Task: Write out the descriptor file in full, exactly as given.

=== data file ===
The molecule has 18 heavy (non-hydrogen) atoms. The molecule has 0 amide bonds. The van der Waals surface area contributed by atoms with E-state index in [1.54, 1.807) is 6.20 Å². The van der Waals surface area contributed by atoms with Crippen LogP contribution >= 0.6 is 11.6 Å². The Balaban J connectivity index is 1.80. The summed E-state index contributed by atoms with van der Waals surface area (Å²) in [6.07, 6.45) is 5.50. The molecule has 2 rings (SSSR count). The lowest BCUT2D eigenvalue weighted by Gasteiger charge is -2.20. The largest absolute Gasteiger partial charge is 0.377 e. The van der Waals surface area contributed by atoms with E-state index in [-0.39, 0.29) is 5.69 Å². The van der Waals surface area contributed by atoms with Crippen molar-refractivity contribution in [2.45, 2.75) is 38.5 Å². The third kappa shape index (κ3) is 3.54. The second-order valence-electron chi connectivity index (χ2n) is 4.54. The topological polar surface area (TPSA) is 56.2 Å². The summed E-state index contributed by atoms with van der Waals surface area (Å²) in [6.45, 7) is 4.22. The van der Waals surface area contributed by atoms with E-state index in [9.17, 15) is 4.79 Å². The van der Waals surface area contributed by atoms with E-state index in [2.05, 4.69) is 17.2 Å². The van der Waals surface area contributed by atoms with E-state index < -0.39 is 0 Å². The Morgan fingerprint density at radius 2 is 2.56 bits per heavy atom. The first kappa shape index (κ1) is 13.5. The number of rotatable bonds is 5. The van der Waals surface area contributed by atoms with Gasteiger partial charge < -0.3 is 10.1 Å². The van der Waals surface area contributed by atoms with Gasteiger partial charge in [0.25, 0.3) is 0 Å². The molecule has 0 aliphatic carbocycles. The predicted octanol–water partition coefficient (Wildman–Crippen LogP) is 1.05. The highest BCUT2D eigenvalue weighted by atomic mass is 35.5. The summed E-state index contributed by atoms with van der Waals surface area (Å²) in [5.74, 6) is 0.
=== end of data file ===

The molecule has 18 heavy (non-hydrogen) atoms. The molecule has 0 amide bonds. The van der Waals surface area contributed by atoms with E-state index in [1.54, 1.807) is 6.20 Å². The van der Waals surface area contributed by atoms with Crippen LogP contribution >= 0.6 is 11.6 Å². The Balaban J connectivity index is 1.80. The summed E-state index contributed by atoms with van der Waals surface area (Å²) in [6.07, 6.45) is 5.50. The molecule has 2 rings (SSSR count). The lowest BCUT2D eigenvalue weighted by Gasteiger charge is -2.20. The largest absolute Gasteiger partial charge is 0.377 e. The van der Waals surface area contributed by atoms with E-state index in [-0.39, 0.29) is 5.69 Å². The van der Waals surface area contributed by atoms with Crippen molar-refractivity contribution in [2.45, 2.75) is 38.5 Å². The third kappa shape index (κ3) is 3.54. The second-order valence-electron chi connectivity index (χ2n) is 4.54. The topological polar surface area (TPSA) is 56.2 Å². The summed E-state index contributed by atoms with van der Waals surface area (Å²) in [6.45, 7) is 4.22. The van der Waals surface area contributed by atoms with E-state index in [9.17, 15) is 4.79 Å². The van der Waals surface area contributed by atoms with E-state index in [2.05, 4.69) is 17.2 Å². The van der Waals surface area contributed by atoms with E-state index < -0.39 is 0 Å². The Morgan fingerprint density at radius 2 is 2.56 bits per heavy atom. The first kappa shape index (κ1) is 13.5. The number of rotatable bonds is 5. The van der Waals surface area contributed by atoms with Gasteiger partial charge < -0.3 is 10.1 Å². The van der Waals surface area contributed by atoms with Gasteiger partial charge in [0.25, 0.3) is 0 Å². The molecule has 0 aliphatic carbocycles. The predicted octanol–water partition coefficient (Wildman–Crippen LogP) is 1.05. The highest BCUT2D eigenvalue weighted by atomic mass is 35.5. The summed E-state index contributed by atoms with van der Waals surface area (Å²) in [5.74, 6) is 0.